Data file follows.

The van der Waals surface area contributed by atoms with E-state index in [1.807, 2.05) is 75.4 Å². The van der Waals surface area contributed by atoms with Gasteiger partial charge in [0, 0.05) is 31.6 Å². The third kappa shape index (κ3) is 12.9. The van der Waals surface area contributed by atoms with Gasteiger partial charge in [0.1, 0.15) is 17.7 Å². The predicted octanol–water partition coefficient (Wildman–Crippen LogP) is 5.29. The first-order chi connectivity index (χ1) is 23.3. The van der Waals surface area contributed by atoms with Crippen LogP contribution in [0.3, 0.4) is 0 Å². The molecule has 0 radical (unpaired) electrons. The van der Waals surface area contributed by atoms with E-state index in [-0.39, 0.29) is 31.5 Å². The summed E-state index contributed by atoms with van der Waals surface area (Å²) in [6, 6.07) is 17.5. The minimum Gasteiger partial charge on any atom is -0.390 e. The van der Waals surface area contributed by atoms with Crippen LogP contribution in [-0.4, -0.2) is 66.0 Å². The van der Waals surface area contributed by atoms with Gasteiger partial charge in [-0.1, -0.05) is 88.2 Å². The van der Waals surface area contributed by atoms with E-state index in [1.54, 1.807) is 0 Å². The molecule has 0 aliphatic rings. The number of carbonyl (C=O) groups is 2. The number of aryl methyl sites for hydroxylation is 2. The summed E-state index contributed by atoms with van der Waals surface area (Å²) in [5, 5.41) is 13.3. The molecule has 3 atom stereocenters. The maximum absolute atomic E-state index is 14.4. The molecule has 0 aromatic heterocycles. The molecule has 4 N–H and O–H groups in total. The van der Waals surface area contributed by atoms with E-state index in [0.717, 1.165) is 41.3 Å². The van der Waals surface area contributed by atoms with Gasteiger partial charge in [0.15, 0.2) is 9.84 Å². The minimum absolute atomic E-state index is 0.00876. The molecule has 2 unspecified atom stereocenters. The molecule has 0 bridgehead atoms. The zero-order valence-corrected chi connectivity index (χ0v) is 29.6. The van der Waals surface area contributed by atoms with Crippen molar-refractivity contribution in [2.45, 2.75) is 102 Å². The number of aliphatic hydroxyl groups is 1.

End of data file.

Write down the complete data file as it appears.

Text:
The van der Waals surface area contributed by atoms with E-state index in [1.807, 2.05) is 75.4 Å². The van der Waals surface area contributed by atoms with Gasteiger partial charge in [0, 0.05) is 31.6 Å². The third kappa shape index (κ3) is 12.9. The van der Waals surface area contributed by atoms with Gasteiger partial charge in [0.1, 0.15) is 17.7 Å². The predicted octanol–water partition coefficient (Wildman–Crippen LogP) is 5.29. The first-order chi connectivity index (χ1) is 23.3. The van der Waals surface area contributed by atoms with Crippen LogP contribution in [0.3, 0.4) is 0 Å². The molecule has 0 radical (unpaired) electrons. The van der Waals surface area contributed by atoms with E-state index in [-0.39, 0.29) is 31.5 Å². The summed E-state index contributed by atoms with van der Waals surface area (Å²) in [6, 6.07) is 17.5. The minimum Gasteiger partial charge on any atom is -0.390 e. The van der Waals surface area contributed by atoms with Crippen LogP contribution in [-0.4, -0.2) is 66.0 Å². The van der Waals surface area contributed by atoms with Gasteiger partial charge in [-0.1, -0.05) is 88.2 Å². The van der Waals surface area contributed by atoms with E-state index in [1.54, 1.807) is 0 Å². The molecule has 0 aliphatic rings. The number of carbonyl (C=O) groups is 2. The number of aryl methyl sites for hydroxylation is 2. The summed E-state index contributed by atoms with van der Waals surface area (Å²) in [5, 5.41) is 13.3. The molecule has 3 atom stereocenters. The maximum absolute atomic E-state index is 14.4. The molecule has 0 aromatic heterocycles. The molecule has 4 N–H and O–H groups in total. The van der Waals surface area contributed by atoms with E-state index in [0.717, 1.165) is 41.3 Å². The van der Waals surface area contributed by atoms with Gasteiger partial charge in [0.15, 0.2) is 9.84 Å². The minimum absolute atomic E-state index is 0.00876. The molecule has 2 unspecified atom stereocenters. The molecule has 0 bridgehead atoms. The zero-order valence-corrected chi connectivity index (χ0v) is 29.6. The van der Waals surface area contributed by atoms with Crippen molar-refractivity contribution in [2.45, 2.75) is 102 Å². The number of aliphatic hydroxyl groups is 1.